Investing Specialists

IRA Conversion Fact Sheet

Christine Benz

As of 2010, investors of all income levels can now convert their traditional IRA assets to Roth IRAs. The opportunity to take tax-free withdrawals on IRA investments certainly holds appeal, but a conversion isn't for everyone. Investors should check with a tax specialist to ensure that they've considered the ramifications--including the potential tax liability--before converting.

Here are some common questions related to IRA conversions, along with the answers.

What are the benefits of converting?

There are two key benefits. First, Roths offer tax-free withdrawals in retirement, whereas withdrawals from traditional IRAs are taxed as ordinary income. Second, Roths don't require you to take distributions during retirement, so if you don't need the money you can let the assets accumulate for your heirs.

Who is a good candidate for conversion?

In general, younger people are better candidates for conversion than are older investors who are close to retirement or already retired. Those who have the cash on hand to pay the taxes associated with the conversion are also much better candidates for conversion than those who will need to tap the IRA assets to pay the tax. Investors who have a lot of assets in traditional 401(k)s and IRAs may also benefit from a conversion because it will diversify the tax treatment of their in-retirement withdrawals. Morningstar's IRA Calculator can help you crunch some numbers.

Who should think twice about converting?

A conversion will tend to be less attractive for older investors who are well into retirement; they won't have the chance to recoup the tax hit. Conversions are also usually a bad idea if tapping the IRA assets is the only way to pay conversion-related taxes. Finally, conversions won't generally make sense for those who haven't saved much for retirement and will therefore be in a lower tax bracket in retirement than they are now.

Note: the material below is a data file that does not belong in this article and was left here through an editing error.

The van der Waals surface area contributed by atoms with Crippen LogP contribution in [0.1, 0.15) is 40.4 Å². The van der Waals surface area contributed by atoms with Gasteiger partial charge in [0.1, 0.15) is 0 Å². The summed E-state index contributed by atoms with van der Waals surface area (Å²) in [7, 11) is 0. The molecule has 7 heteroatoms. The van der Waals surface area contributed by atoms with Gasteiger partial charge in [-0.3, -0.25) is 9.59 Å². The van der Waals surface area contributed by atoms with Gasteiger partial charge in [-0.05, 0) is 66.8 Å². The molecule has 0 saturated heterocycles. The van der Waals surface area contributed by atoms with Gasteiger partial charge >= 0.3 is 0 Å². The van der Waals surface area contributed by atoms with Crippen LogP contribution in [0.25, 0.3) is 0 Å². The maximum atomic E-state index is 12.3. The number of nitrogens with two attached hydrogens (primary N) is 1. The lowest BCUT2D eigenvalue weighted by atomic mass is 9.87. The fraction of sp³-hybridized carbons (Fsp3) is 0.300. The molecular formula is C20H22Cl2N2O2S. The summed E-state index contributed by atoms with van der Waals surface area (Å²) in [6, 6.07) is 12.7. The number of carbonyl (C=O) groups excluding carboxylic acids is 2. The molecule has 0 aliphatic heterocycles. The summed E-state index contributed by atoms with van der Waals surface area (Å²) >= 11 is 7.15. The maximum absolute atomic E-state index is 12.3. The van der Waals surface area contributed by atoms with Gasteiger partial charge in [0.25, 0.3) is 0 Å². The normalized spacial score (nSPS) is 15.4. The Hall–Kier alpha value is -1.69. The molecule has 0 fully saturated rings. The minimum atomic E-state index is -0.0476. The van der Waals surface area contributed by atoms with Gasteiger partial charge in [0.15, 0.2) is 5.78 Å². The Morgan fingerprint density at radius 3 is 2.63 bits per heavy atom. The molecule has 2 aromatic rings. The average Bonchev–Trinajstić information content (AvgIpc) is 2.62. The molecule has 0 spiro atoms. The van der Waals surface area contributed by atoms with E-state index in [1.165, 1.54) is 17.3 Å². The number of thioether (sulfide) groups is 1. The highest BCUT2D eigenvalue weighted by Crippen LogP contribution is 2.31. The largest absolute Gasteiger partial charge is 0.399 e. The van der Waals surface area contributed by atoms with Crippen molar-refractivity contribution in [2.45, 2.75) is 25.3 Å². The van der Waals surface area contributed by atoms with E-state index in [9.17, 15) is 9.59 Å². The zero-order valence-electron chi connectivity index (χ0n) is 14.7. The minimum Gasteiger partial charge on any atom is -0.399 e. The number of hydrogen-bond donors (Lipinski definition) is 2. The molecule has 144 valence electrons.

Have the income limits for starting a Roth from scratch gone away?

The income limits to open a Roth IRA are still in place, as outlined in this overview. In 2011, individuals with incomes of more than $122,000 who can also contribute to a company retirement plan can't open a Roth; the threshold goes up to $179,000 for married couples filing jointly. However, individuals whose incomes are over those limits can take a backdoor way into a Roth, opening a traditional nondeductible IRA, then converting soon thereafter. They'd owe taxes on any investment earnings at the time of the conversion. This strategy doesn't make sense, however, for those with substantial traditional deductible IRA assets because the taxes associated with the conversion will be based on the breakdown between deductible and nondeductible contributions in the IRA.

Can I roll over a regular 401(k) into a Roth IRA directly?

Yes, assuming you no longer work for the company where you amassed the 401(k). In this case, the rollover functions almost exactly like a conversion; you'll owe taxes on your deductible contributions and investment earnings at the time you convert. This article discusses some of the key variables to consider when mulling a rollover.